In the brief interludes between arguing whether the Cardinals do indeed have “the best fans in baseball” and if they should or should not be offended by Yasiel Puig, a popular discussion topic on social media has centered on St. Louis’ so-called “Cardinals Devil Magic,” i.e., the sense that everything always seems to go the Cardinals’ way in October.
Setting aside the obvious fact that it didn’t help them out much last year when they frittered away a 3-1 NLCS lead to San Francisco, you can understand why, really. The Cardinals are in their ninth NLCS since 1996 and are just a single game away from their fourth World Series in ten seasons, but they’re not really outplaying the Dodgers. Los Angeles has outhit the Cardinals in each of the four games of the series, and held them to just a .134/.190/.175 line through three games; cumulatively, the Cardinals have outscored the Dodgers by just a single run, 8-7. But it’s the Cardinals who are up three games to one, and the Dodgers who find themselves in a desperate position in Wednesday’s Game 5.
The Cardinals are on the verge of winning this series because they’re deeper, they’re healthier, and they’re making fewer mistakes. Sure, they’ve had a few balls bounce their way, but as we saw in Game 3, the Dodgers have had their share as well (thanks in large part to Jon Jay). This has been an incredibly close series fought by two evenly-matched teams, and it’s not hard at all to see a scenario where the NLCS might otherwise be tied or even tilted in the favor of Los Angeles.
Just look at all the little things from each victory that add up to a series lead:
Game 1: Andre Ethier fails to come down with an admittedly tough ball at the wall in center that allows the tying runs to score. Joe Kelly hits Hanley Ramirez in the ribs, causing a fracture, and while few think it was intentional, Ramirez missed Game 2 and came out early in Game 4 after striking out three times. Don Mattingly inexplicably lifts Adrian Gonzalez in the eighth inning, then refuses to use Kenley Jansen until it was too late. Michael Young had only two plate appearances, yet still had the sixth-worst WPA playoff game ever. Carlos Beltran nails Mark Ellis with a perfect throw to the plate in the tenth inning, denying a possible go-ahead run.
Game 2: Rookie Michael Wacha matches future Hall of Famer Clayton Kershaw. A.J. Ellis‘ passed ball plays a big part in the only run of the game scoring, but so does Carl Crawford not being able to come anywhere near the plate with his throw on the sacrifice fly. Wacha and four relievers combine to strike out Puig all four times he’s up, while neither Ethier nor Ramirez start.
Game 4: Light-hitting outfielder Shane Robinson (!) hits a pinch-hit homer, his first hit in 12 career postseason plate appearances. Veteran Nick Punto makes a rookie mistake for the Dodgers, getting picked off second just after doubling in the seventh. Carlos Martinez, who had a 5.08 ERA in the regular season, pumps in 13 of his pitches at 97 or higher while easily getting through two innings of relief. David Freese leaves with an injury, just in time for Daniel Descalso to slide to third and the defensively-superior Pete Kozma to turn this double play…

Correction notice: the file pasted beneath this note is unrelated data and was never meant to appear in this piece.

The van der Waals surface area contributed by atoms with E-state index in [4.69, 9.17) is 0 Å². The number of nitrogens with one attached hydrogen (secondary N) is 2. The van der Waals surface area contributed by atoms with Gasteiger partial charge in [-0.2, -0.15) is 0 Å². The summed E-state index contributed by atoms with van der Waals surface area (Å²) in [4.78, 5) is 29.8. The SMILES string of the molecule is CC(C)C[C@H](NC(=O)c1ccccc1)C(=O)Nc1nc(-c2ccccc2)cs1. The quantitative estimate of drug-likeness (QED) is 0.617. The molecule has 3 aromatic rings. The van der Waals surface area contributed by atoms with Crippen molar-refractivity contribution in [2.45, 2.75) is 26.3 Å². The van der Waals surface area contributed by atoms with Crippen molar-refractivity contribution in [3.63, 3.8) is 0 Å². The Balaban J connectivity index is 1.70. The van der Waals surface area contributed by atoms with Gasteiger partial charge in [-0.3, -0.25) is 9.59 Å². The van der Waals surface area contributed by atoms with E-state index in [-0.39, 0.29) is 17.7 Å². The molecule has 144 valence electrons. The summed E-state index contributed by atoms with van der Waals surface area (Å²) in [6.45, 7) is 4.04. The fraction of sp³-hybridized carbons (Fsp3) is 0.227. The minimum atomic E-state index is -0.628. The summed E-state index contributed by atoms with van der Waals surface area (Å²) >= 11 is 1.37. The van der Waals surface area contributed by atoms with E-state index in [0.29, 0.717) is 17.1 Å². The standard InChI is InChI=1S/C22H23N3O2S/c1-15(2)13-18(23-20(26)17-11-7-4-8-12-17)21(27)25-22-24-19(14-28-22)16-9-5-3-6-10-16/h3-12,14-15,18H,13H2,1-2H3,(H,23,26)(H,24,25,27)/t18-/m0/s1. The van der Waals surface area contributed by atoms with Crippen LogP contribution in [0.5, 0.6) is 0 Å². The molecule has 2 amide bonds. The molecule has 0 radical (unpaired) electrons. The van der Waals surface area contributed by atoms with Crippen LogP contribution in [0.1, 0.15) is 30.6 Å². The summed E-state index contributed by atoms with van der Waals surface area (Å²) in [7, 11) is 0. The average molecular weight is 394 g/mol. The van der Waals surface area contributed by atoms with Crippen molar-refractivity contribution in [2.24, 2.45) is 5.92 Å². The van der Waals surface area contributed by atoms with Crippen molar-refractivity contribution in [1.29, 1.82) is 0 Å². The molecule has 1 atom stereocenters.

…one of three the Cardinals turned on the night, including getting Puig to kill a possible rally in the ninth after Ethier reached. In the four games, St. Louis has seven double plays.
Cardinals magic is being able to replace your closer 97% of the way through the season with a far-more-dominant one in Trevor Rosenthal. It’s losing Allen Craig and having Matt Adams available to step right in. It’s the ability to take one of the 30 or so best starters in the league, Shelby Miller, simply bury him due to perceived fatigue, and not suffer much of a drop-off at all. It’s keeping Puig at bay, bat-flip triples aside, and completely disarming Juan Uribe, who had hurt the Braves so much in the NLDS.
It’s having a guy like Kelly who succeeds despite all evidence saying that he shouldn’t; it’s having being able to add guys like Wacha mid-season. It’s being fortunate enough to face a team that has a hobbled Ramirez and Ethier and no Matt Kemp at all, though it’s fair to remember that the Cardinals are without Craig and Jason Motte and Chris Carpenter and Jaime Garcia themselves.
The Cardinals aren’t perfect, of course, because we’ve seen them make mistakes too. (Other than Jay, I’m looking at Descalso getting doubled off second by Crawford.) But unlike the Dodgers, they’ve largely contained them to one game, and their endless supply of pitching talent has more than made up for any mistakes their manager might have made and the lack of damage their own offense has done against good Dodger pitching.
It’s not magic, and it’s not whatever the “Midwestern good guys against rich Hollywood types” narrative has been floating around. It’s simply a good, deep team that’s done just tiny bit more than another good, deep team, and it’s got them on the verge of going to the World Series.
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